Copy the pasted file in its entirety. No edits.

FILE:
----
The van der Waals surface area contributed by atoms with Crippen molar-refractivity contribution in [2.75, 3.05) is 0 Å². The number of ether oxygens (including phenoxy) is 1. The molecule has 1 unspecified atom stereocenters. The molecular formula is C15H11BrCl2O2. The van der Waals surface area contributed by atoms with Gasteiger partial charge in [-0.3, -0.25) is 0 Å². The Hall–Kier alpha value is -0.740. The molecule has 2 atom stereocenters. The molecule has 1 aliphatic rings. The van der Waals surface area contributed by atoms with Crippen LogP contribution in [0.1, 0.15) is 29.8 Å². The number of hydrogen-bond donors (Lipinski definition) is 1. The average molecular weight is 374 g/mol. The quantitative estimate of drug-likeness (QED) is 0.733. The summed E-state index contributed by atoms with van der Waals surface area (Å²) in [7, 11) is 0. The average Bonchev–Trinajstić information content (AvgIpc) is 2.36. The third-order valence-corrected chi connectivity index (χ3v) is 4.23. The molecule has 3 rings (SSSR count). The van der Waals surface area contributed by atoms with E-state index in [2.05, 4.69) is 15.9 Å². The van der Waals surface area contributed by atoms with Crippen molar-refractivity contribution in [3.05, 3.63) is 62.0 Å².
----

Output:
The van der Waals surface area contributed by atoms with Crippen molar-refractivity contribution in [2.75, 3.05) is 0 Å². The number of ether oxygens (including phenoxy) is 1. The molecule has 1 unspecified atom stereocenters. The molecular formula is C15H11BrCl2O2. The van der Waals surface area contributed by atoms with Gasteiger partial charge in [-0.3, -0.25) is 0 Å². The Hall–Kier alpha value is -0.740. The molecule has 2 atom stereocenters. The molecule has 1 aliphatic rings. The van der Waals surface area contributed by atoms with Crippen LogP contribution in [0.1, 0.15) is 29.8 Å². The number of hydrogen-bond donors (Lipinski definition) is 1. The average molecular weight is 374 g/mol. The quantitative estimate of drug-likeness (QED) is 0.733. The summed E-state index contributed by atoms with van der Waals surface area (Å²) in [7, 11) is 0. The average Bonchev–Trinajstić information content (AvgIpc) is 2.36. The third-order valence-corrected chi connectivity index (χ3v) is 4.23. The molecule has 3 rings (SSSR count). The van der Waals surface area contributed by atoms with E-state index in [2.05, 4.69) is 15.9 Å². The van der Waals surface area contributed by atoms with Crippen molar-refractivity contribution in [3.05, 3.63) is 62.0 Å².